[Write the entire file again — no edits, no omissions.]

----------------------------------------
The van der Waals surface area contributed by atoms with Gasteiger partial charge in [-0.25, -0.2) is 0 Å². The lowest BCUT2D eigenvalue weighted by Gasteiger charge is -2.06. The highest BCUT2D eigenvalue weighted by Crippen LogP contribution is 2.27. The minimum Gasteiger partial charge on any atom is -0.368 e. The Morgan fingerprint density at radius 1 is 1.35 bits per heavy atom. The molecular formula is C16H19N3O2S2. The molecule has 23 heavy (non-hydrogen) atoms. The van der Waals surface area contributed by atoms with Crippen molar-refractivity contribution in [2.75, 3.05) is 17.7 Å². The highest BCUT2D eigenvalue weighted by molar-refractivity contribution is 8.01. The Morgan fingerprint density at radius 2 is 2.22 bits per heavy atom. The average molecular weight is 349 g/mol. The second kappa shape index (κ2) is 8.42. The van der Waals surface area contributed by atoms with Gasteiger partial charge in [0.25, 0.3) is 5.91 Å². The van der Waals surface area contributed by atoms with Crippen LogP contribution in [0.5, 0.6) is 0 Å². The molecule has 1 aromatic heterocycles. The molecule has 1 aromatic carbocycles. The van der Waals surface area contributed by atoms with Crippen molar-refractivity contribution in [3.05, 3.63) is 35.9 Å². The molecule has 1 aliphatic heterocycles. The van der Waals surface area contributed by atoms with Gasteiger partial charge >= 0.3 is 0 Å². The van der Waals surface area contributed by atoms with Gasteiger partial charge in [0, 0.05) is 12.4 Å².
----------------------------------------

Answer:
The van der Waals surface area contributed by atoms with Gasteiger partial charge in [-0.25, -0.2) is 0 Å². The lowest BCUT2D eigenvalue weighted by Gasteiger charge is -2.06. The highest BCUT2D eigenvalue weighted by Crippen LogP contribution is 2.27. The minimum Gasteiger partial charge on any atom is -0.368 e. The Morgan fingerprint density at radius 1 is 1.35 bits per heavy atom. The molecular formula is C16H19N3O2S2. The molecule has 23 heavy (non-hydrogen) atoms. The van der Waals surface area contributed by atoms with Crippen molar-refractivity contribution in [2.75, 3.05) is 17.7 Å². The highest BCUT2D eigenvalue weighted by molar-refractivity contribution is 8.01. The Morgan fingerprint density at radius 2 is 2.22 bits per heavy atom. The average molecular weight is 349 g/mol. The second kappa shape index (κ2) is 8.42. The van der Waals surface area contributed by atoms with Gasteiger partial charge in [0.25, 0.3) is 5.91 Å². The van der Waals surface area contributed by atoms with Crippen LogP contribution in [0.5, 0.6) is 0 Å². The molecule has 1 aromatic heterocycles. The molecule has 1 aromatic carbocycles. The van der Waals surface area contributed by atoms with Crippen molar-refractivity contribution in [3.05, 3.63) is 35.9 Å². The molecule has 1 aliphatic heterocycles. The van der Waals surface area contributed by atoms with Gasteiger partial charge >= 0.3 is 0 Å². The van der Waals surface area contributed by atoms with Gasteiger partial charge in [0, 0.05) is 12.4 Å².